The World Health Organization (WHO) said it has ramped up response interventions to save lives and prevent cholera transmission in Somalia after 30 people died of the disease since January.
The WHO said Somalia has had uninterrupted cholera transmission in 28 drought-affected districts since 2022 and in the Banadir region since the drought of 2017.
“Since epidemiological week 1 of 2023, a total of 11,704 suspected cases of cholera including 30 associated deaths were reported from 28 districts of Somalia,” said the WHO in its weekly cholera update released in Mogadishu, the capital of Somalia.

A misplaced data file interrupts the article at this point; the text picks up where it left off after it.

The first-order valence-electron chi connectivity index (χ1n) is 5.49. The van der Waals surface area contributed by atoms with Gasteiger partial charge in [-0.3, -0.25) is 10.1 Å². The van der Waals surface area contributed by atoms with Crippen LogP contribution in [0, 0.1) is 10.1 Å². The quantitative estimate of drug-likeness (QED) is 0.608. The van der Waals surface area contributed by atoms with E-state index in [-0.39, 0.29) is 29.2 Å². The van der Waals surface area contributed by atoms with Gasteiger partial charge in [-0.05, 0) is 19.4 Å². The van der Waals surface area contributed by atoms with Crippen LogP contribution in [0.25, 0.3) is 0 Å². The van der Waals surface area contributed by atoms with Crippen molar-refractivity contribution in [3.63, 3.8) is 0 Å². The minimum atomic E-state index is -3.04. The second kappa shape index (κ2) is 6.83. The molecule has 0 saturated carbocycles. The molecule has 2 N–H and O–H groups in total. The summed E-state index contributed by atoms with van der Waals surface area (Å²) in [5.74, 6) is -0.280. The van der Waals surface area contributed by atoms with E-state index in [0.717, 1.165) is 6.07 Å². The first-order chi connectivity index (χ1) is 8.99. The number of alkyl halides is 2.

The WHO said some 235 new suspected cases with no associated death were reported in late July from the 28 drought-affected districts.
According to the WHO, the overall case fatality rate of 0.3 percent reported from the above-mentioned districts is below the emergency threshold of over 1 percent.
“WHO and health partners have scaled up implementation of cholera response interventions in drought-affected districts focusing on Jubaland state which is the current epicenter of the current outbreak,” the WHO said.
The UN warned in April that flash and riverine floods caused by heavy rains in Somalia could exacerbate outbreaks of waterborne diseases.